Hereditary Colorectal Cancer
What is hereditary colorectal cancer?
While the majority (50-60%) of colorectal cancers are sporadic (occurring in individuals without a family history of colorectal cancer), colon cancer can also be familial (30-40%) or associated with a specific genetic abnormality (inherited colorectal cancer syndromes – 4-6%).
Sporadic colorectal cancer occurs due to a series of random mutations that are not passed down to the next generation.
In familial colorectal cancer, individuals with a first-degree relative (parent, sibling, child) with colorectal cancer may have a predisposition to getting colorectal cancer. Such patients should have a screening colonoscopy performed at the age of 40 (or 10 years before the youngest affected relative), and repeated every 5 years.
Hereditary colorectal cancer is associated with a specific genetic abnormality. In these cancer syndromes, a specific gene has been identified that is responsible for the development of colorectal cancer in affected families. Some cancer syndromes may also increase the risk of non-colorectal cancers such as cancer of the duodenum (first portion of the small intestine), female reproductive organs, and others. As genetic researchers continue to identify and define certain syndromes, more genes that predispose to colorectal cancer are likely to be identified.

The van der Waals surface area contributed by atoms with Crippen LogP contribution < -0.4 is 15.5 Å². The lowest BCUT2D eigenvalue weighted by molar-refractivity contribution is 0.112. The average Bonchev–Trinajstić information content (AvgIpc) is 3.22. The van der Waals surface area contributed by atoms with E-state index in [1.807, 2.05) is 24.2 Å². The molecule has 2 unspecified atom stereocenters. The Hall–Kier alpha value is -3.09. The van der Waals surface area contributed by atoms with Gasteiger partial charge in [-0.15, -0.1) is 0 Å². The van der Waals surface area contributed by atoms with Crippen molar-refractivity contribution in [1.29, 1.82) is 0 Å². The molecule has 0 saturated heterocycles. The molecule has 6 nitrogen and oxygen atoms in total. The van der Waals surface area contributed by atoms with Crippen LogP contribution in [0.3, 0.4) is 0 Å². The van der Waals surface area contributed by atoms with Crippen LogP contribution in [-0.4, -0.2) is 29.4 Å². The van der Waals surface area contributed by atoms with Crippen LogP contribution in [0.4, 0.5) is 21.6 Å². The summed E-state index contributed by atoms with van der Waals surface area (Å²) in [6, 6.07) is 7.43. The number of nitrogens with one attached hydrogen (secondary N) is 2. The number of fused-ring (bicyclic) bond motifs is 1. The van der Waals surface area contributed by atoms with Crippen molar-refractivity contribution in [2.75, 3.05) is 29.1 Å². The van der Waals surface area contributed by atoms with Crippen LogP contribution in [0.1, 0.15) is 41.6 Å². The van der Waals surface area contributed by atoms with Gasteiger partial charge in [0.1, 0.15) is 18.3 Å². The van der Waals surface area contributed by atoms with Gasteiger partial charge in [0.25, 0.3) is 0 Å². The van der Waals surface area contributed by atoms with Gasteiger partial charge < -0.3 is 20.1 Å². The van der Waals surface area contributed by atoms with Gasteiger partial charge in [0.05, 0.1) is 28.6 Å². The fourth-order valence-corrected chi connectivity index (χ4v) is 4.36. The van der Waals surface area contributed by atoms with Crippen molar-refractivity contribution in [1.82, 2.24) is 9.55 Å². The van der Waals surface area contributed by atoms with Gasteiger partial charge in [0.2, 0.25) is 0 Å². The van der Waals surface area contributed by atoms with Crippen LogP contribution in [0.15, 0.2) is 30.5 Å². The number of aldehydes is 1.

Some of the hereditary cancer syndromes we are aware of now include:
HNPCC (Hereditary non-polyposis colorectal cancer; Lynch syndrome)
FAP (Familial adenomatous polyposis)
aFAP (Attenuated FAP)
MAP (MYH associated polyposis)
How can my family be tested for hereditary cancer?
Genetic counselors can help quantify your family’s risk of a hereditary cancer syndrome. Genetic testing may be performed through an oral swab or simple blood tests. For a more thorough evaluation of your specific condition and to see if genetic counseling or testing is recommended for your family, call to schedule an appointment for a consultation with Dr. Zaghiyan.
When should families with hereditary cancer be screened?
Screening recommendations for families with hereditary cancer syndromes differ according to the type of hereditary cancer affecting your family. In some cases, screening may be recommended starting at a very young age (teens or 20s). For more information regarding screening recommendations or genetic testing for your family, make an appointment to discuss your condition with Dr. Zaghiyan in her office in Los Angeles.